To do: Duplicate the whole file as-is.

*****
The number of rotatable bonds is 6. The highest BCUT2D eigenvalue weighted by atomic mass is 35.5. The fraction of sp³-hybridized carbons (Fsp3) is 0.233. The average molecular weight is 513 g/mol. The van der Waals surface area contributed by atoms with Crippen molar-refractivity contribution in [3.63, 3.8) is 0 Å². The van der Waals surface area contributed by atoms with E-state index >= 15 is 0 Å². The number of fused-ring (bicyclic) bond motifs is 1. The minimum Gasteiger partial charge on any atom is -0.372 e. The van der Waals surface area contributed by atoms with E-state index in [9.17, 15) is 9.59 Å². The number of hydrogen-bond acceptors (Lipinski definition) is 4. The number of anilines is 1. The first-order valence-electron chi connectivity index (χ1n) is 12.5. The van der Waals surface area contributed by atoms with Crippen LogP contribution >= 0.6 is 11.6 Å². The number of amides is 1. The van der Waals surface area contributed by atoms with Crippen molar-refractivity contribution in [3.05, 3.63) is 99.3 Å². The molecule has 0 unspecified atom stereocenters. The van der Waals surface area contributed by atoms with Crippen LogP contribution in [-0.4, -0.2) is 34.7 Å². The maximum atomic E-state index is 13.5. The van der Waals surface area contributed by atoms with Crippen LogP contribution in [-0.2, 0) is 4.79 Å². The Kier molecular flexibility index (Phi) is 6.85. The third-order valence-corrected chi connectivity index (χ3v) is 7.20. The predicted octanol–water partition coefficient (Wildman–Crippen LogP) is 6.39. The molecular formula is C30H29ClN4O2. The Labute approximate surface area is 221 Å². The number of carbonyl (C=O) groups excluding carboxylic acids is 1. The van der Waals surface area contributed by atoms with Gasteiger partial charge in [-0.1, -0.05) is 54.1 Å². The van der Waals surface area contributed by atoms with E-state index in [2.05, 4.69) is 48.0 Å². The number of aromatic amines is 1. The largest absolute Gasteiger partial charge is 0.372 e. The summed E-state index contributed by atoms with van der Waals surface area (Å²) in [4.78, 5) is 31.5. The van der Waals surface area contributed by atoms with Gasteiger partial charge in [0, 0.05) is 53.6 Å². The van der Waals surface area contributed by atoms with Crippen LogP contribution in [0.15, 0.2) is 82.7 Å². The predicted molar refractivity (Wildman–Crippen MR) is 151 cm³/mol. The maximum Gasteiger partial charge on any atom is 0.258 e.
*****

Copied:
The number of rotatable bonds is 6. The highest BCUT2D eigenvalue weighted by atomic mass is 35.5. The fraction of sp³-hybridized carbons (Fsp3) is 0.233. The average molecular weight is 513 g/mol. The van der Waals surface area contributed by atoms with Crippen molar-refractivity contribution in [3.63, 3.8) is 0 Å². The van der Waals surface area contributed by atoms with E-state index >= 15 is 0 Å². The number of fused-ring (bicyclic) bond motifs is 1. The minimum Gasteiger partial charge on any atom is -0.372 e. The van der Waals surface area contributed by atoms with E-state index in [9.17, 15) is 9.59 Å². The number of hydrogen-bond acceptors (Lipinski definition) is 4. The number of anilines is 1. The first-order valence-electron chi connectivity index (χ1n) is 12.5. The van der Waals surface area contributed by atoms with Crippen LogP contribution >= 0.6 is 11.6 Å². The number of amides is 1. The van der Waals surface area contributed by atoms with Crippen molar-refractivity contribution in [3.05, 3.63) is 99.3 Å². The molecule has 0 unspecified atom stereocenters. The van der Waals surface area contributed by atoms with Crippen LogP contribution in [-0.4, -0.2) is 34.7 Å². The maximum atomic E-state index is 13.5. The van der Waals surface area contributed by atoms with Crippen LogP contribution in [-0.2, 0) is 4.79 Å². The Kier molecular flexibility index (Phi) is 6.85. The third-order valence-corrected chi connectivity index (χ3v) is 7.20. The predicted octanol–water partition coefficient (Wildman–Crippen LogP) is 6.39. The molecular formula is C30H29ClN4O2. The Labute approximate surface area is 221 Å². The number of carbonyl (C=O) groups excluding carboxylic acids is 1. The van der Waals surface area contributed by atoms with Gasteiger partial charge in [-0.1, -0.05) is 54.1 Å². The van der Waals surface area contributed by atoms with E-state index in [2.05, 4.69) is 48.0 Å². The number of aromatic amines is 1. The largest absolute Gasteiger partial charge is 0.372 e. The summed E-state index contributed by atoms with van der Waals surface area (Å²) in [4.78, 5) is 31.5. The van der Waals surface area contributed by atoms with Gasteiger partial charge in [0, 0.05) is 53.6 Å². The van der Waals surface area contributed by atoms with Crippen LogP contribution in [0.15, 0.2) is 82.7 Å². The predicted molar refractivity (Wildman–Crippen MR) is 151 cm³/mol. The maximum Gasteiger partial charge on any atom is 0.258 e.